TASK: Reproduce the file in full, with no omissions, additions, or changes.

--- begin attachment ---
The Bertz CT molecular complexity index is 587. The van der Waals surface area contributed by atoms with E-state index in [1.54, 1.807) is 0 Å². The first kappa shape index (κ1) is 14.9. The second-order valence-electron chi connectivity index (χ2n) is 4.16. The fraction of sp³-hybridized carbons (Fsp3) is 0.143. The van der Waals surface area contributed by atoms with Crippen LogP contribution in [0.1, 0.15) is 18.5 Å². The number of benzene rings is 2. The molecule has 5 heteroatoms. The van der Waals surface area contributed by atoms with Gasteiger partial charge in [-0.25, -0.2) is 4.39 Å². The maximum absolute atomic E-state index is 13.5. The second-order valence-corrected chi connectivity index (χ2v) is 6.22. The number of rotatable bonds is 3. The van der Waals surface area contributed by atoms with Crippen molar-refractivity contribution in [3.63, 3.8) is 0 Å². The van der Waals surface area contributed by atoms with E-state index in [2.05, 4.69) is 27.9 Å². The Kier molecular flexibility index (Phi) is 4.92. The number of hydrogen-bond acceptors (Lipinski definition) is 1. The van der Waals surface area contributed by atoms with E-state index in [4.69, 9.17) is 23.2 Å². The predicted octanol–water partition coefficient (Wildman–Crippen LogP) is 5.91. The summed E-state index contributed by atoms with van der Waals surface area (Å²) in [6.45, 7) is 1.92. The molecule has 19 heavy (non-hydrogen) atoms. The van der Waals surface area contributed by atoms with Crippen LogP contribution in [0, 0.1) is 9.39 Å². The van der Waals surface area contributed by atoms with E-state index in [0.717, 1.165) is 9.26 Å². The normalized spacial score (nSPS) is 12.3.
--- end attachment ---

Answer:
The Bertz CT molecular complexity index is 587. The van der Waals surface area contributed by atoms with E-state index in [1.54, 1.807) is 0 Å². The first kappa shape index (κ1) is 14.9. The second-order valence-electron chi connectivity index (χ2n) is 4.16. The fraction of sp³-hybridized carbons (Fsp3) is 0.143. The van der Waals surface area contributed by atoms with Crippen LogP contribution in [0.1, 0.15) is 18.5 Å². The number of benzene rings is 2. The molecule has 5 heteroatoms. The van der Waals surface area contributed by atoms with Gasteiger partial charge in [-0.25, -0.2) is 4.39 Å². The maximum absolute atomic E-state index is 13.5. The second-order valence-corrected chi connectivity index (χ2v) is 6.22. The number of rotatable bonds is 3. The van der Waals surface area contributed by atoms with Crippen molar-refractivity contribution in [3.63, 3.8) is 0 Å². The van der Waals surface area contributed by atoms with E-state index in [2.05, 4.69) is 27.9 Å². The Kier molecular flexibility index (Phi) is 4.92. The number of hydrogen-bond acceptors (Lipinski definition) is 1. The van der Waals surface area contributed by atoms with E-state index in [4.69, 9.17) is 23.2 Å². The predicted octanol–water partition coefficient (Wildman–Crippen LogP) is 5.91. The summed E-state index contributed by atoms with van der Waals surface area (Å²) in [6.45, 7) is 1.92. The molecule has 19 heavy (non-hydrogen) atoms. The van der Waals surface area contributed by atoms with Crippen LogP contribution in [0, 0.1) is 9.39 Å². The van der Waals surface area contributed by atoms with E-state index in [0.717, 1.165) is 9.26 Å². The normalized spacial score (nSPS) is 12.3.